I have just ordered a huge amount of “2 ply” cones of wool and it brought up the question of what is ply? For the most part, it means the quantity of “strands” making up that piece of wool. When you have an 8ply yarn, you have a piece of wool that is made up of 8 strands twisted together. This in no way tells you how “thick” your yarn is though. A 2ply yarn might be thicker then an 8ply yarn, why? Because the 2ply has been spun to be bulkier then the 8ply.
In short, “ply” has nothing really to do with the thickness of your yarn, and with more and more yarns becoming available from outside Australia and New Zealand we can no longer rely on labels saying 8ply, 4ply, 10ply etc when selecting yarn. There is a little more discussion on Pearl Bee about this topic, with some very important clarification and information provided by the mystery “Pat”.
Pat commented that “there was a standard as to measurement of yarns. It was based on the number of skeins of yarn that can be spun from one pound of fibre. This is dependent on how fine the spinner can spin; a larger number means a finer yarn (of wool). This gets confusing. Wool had a different system than cotton which was different than linen, and acrylic wasn’t even considered then.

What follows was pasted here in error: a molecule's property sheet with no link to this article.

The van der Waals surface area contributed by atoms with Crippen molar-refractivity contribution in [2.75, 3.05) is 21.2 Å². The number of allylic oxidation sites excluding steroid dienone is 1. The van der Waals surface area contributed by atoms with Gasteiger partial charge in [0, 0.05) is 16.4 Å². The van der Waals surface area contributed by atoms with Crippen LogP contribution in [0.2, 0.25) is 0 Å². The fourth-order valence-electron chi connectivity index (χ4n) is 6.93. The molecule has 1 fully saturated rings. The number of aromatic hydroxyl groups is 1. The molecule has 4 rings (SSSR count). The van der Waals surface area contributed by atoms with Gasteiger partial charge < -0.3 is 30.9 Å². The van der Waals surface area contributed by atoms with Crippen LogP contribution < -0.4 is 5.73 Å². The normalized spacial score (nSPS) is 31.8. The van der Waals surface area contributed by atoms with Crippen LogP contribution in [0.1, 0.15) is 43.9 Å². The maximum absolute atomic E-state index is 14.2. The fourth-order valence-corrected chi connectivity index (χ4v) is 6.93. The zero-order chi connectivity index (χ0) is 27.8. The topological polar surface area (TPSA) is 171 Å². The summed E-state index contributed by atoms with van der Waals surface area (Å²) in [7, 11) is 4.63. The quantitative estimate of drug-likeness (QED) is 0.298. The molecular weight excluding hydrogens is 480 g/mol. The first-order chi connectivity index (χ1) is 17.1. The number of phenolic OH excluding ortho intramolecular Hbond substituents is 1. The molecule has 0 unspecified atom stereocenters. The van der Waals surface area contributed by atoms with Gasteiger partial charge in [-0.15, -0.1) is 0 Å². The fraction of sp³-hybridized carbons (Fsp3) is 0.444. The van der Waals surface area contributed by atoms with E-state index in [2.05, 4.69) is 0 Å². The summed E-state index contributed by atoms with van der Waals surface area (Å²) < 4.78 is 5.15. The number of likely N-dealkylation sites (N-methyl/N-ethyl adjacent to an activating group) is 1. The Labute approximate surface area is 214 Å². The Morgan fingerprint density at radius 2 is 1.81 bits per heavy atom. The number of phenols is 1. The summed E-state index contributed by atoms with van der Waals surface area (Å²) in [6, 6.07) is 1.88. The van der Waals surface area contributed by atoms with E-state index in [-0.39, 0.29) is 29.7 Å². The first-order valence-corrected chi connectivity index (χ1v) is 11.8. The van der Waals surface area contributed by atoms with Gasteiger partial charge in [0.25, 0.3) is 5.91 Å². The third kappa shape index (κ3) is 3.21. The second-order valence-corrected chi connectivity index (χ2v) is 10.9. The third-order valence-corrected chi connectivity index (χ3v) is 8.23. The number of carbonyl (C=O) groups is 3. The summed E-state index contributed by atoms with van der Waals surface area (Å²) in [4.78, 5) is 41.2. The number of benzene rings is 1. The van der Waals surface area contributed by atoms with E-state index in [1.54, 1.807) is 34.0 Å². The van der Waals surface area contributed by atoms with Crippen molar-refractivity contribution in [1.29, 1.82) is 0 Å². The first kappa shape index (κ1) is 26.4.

Today there are several different methods of measurement: tex in Europe, 1-8 by the Yarn Council of America, ply system in Australia. The best seems to be wraps per inch — how many threads laid side by side in one inch. Another standard is yards per pound (ypp), or metres per kilogram (mpk). Obviously, 1500 ypp would be finer yarn than 1200 ypp.
Cotton usually uses a numbering system: 2/8 means a yarn of 2 plys each being of size 8 (standard measurement in cotton). 2/16 would be a finer yarn, being 2 plys but of size 16. 4/8 is a thicker yarn: 4 plys of size 8. 8/2 is 8 plys of a size 2 yarn.
And then we get into compound and cabled yarns; these are all differences in construction– nothing to do with size.”